The temptation is to impose a total cap; to say, for instance, that only 100,000 or 200,000 refugees can ever return. The problem here, however, is that a fixed cap seems to fly in the face of giving all refugees some option of returning. As an alternative to a total cap, it is possible to say that the rate of returning refugees must be such as to not alter the character of Israel as a Jewish state. The rate could be a negotiated formula.

            The existence of a regulated rate of return means that if more Palestinians seek to return than this number allows, they have to wait in a queue. The more who seek to return, the longer the queue and thus the longer the wait. This in turn means that choosing the option of returning to Israel becomes less and less attractive compared to resettlement elsewhere, accompanied by immediate access to a major financial package for assistance and compensation.

            This approach can be strengthened by giving priority to the 1948 refugees as opposed to their adult children. From an Israeli point of view, the return of some refugees is more threatening than the return of others. The least threatening are the actual 1948 refugees, as opposed to their adult children and grandchildren. A child of 15 in 1948 is today 68 years old. This elderly and dwindling population is well past childbearing age. Their return, accompanied by minor children in the rare cases where they exist, poses no long-term impact on Israeli demographics. Similarly they pose no security threat.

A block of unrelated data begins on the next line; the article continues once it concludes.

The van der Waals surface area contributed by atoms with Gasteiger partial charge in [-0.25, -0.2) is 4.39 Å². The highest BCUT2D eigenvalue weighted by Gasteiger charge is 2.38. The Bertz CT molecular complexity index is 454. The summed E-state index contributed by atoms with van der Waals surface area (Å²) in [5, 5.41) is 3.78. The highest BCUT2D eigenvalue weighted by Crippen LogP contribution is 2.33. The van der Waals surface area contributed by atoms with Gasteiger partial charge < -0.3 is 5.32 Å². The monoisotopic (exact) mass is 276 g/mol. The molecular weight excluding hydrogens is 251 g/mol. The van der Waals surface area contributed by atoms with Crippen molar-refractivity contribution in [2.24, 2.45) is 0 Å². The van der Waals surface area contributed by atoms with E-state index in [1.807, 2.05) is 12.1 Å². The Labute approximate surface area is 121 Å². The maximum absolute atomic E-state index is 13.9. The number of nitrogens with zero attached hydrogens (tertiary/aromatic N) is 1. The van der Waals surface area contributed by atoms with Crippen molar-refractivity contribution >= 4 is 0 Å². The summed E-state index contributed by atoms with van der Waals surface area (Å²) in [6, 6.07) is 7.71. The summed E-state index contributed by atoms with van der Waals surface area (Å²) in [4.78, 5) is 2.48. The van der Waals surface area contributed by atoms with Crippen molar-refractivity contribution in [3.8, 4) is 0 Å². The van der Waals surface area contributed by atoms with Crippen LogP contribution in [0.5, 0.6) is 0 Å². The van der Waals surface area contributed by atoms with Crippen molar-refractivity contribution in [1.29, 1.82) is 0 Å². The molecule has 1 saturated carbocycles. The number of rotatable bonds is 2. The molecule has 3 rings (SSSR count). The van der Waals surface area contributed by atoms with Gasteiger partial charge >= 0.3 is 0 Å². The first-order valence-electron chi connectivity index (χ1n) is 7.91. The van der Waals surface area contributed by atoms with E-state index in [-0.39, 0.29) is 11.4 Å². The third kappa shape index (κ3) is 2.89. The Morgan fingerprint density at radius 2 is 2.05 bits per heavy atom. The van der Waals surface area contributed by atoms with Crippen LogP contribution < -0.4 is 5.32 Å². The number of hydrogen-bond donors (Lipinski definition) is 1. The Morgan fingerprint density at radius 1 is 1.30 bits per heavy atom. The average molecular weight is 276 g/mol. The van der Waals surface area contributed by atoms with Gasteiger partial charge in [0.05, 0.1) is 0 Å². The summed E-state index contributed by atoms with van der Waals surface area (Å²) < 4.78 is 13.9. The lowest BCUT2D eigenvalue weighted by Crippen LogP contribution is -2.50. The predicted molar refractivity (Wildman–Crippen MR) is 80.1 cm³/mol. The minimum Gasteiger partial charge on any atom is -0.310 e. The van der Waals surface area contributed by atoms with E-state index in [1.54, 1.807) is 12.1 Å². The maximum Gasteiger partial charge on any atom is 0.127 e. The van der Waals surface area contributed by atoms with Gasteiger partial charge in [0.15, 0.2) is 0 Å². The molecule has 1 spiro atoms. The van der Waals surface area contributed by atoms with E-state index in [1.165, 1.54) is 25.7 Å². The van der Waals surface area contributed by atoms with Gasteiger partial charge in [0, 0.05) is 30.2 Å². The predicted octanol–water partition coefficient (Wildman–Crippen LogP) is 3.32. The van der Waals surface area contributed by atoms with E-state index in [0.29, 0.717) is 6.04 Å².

Surely as a matter of justice, priority should go to these elderly refugees. The total number of living 1948 refugees is quite limited. Of the 300,000 or so refugees living in Lebanon, not more than 30,000 fall into this category. Subject to some regulation of the rate of return, Israel can extend an option to all of the actual 1948 refugees to return. It will find that relatively few decide to do so because of their age and dislocation from adult children and grandchildren.

            Other approaches exist as well. The key point is to recognize that a choice-based approach which protects the Jewish character of Israel is a far stronger basis for lasting peace than any other alternative. It is worth trying to negotiate.